3.2.2 Application to observations
To apply the LWP method to observations, we use the same liquid-only data set as for the γ- and W-based methods but restrict the observations to cases when the wind direction at cloud level is from the sea. In this way, we reduce the potential impact of local pollution at OLI (Maahn et al., 2017; Creamean et al., 2018), which could alter the LWP–max(Ze) relationship at OLI due to varying Ntot. To determine a LWP–max(Ze) relation for a certain period, we determine mean max(Ze) values for LWP intervals of 0.01 kg m−2 from 0.01 to 0.120 kg m−2 (see Appendix B for step-by-step instructions). For larger LWP values, the number of liquid-only cloud observations drops quickly for the Arctic data set used in this study. When using LWP for radar calibration, it is crucial that the MWR LWP retrievals are offset-corrected, as discussed in Sect. 2.2.
3.3 High-altitude clouds method
To evaluate the new methods independently, we apply the relative calibration method based on high-altitude clouds proposed by Protat et al. (2011). They estimated a relative calibration offset between CloudSat and ground-based cloud radars by comparing mean reflectivity values of high-altitude ice clouds. Here, we adapt this technique to the KAZR data set of NSA and OLI assuming that high-altitude ice cloud statistics are similar for both sites and have the same mean(Ze). This will only provide a relative calibration instead of an absolute one. Comparing mean(Ze) of two radars requires that both are limited to the same sensitivity level; therefore, we limit the OLI sensitivity to that for NSA. However, changing the relative calibration also changes the difference in sensitivity. To account for this, we implemented the iterative procedure proposed by Protat et al. (2011): after the calibration offset is estimated, the sensitivity limit of the radar at NSA is applied to the OLI radar and the relative calibration offset is estimated again. This procedure is repeated until the relative calibration offset converges.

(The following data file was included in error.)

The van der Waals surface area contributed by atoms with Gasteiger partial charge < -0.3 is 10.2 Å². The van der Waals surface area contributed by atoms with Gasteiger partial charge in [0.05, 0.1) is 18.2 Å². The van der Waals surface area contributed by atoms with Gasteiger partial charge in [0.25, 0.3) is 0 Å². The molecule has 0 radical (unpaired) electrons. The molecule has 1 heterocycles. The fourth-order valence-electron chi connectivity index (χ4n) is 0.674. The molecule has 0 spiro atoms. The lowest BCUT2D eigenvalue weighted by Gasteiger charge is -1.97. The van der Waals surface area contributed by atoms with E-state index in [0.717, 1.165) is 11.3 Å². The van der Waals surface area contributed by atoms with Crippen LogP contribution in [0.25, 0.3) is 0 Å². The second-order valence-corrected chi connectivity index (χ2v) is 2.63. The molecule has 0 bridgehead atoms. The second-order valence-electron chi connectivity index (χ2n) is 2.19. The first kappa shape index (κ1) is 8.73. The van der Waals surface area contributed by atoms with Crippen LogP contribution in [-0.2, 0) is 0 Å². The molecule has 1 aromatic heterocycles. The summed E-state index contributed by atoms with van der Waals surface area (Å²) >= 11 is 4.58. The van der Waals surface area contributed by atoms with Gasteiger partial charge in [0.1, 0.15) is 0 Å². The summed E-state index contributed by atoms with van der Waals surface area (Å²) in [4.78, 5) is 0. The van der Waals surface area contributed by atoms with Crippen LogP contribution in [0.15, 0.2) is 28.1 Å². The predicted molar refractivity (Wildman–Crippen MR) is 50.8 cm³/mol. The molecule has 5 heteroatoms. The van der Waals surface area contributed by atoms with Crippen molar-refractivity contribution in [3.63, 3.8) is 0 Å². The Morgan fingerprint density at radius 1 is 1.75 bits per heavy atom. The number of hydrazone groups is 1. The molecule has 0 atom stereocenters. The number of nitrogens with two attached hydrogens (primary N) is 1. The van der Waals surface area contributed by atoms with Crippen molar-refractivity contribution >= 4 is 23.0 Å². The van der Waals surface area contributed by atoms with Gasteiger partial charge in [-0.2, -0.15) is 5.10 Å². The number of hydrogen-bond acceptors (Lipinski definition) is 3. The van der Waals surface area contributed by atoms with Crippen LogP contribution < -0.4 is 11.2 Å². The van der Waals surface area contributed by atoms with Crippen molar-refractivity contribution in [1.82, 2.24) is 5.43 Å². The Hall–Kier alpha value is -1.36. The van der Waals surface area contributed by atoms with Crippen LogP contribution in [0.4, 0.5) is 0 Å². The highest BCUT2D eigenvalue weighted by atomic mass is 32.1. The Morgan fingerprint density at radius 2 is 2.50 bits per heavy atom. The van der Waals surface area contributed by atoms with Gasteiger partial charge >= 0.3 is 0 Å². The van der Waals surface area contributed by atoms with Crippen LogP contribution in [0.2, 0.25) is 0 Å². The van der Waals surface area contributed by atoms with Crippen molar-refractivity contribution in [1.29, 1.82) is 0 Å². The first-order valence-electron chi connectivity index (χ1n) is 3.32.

For the comparison, we use all data with – according to radiosondes – an ambient temperature below 0 ∘C above a certain cutoff altitude. To avoid precipitation attenuation, profiles containing Ze values exceeding 10 dBz are discarded. Gaseous attenuation is not accounted for because both sites are expected to be, on average, equally affected. The cutoff altitude has to be high enough to avoid local impacts (e.g., due to pollution Maahn et al., 2017) and biases due to individual frontal systems but low enough to get a sufficient number of observations. For the latter, we have to consider the low height of the Arctic tropopause in winter. To identify the best cutoff height for every three month period, we apply different cutoff altitudes from 3000 to 7000 m to the data set and compare two quality control measures. First, we compare the vertical profiles of mean(Ze) for OLI and NSA before and after relative calibration. Second, we estimate cloud top altitude statistics, which depend strongly on radar sensitivity (Protat et al., 2011), using 500 m bins before and after calibration. We choose the cutoff height whose root-mean-square differences after calibration are best based on both methods.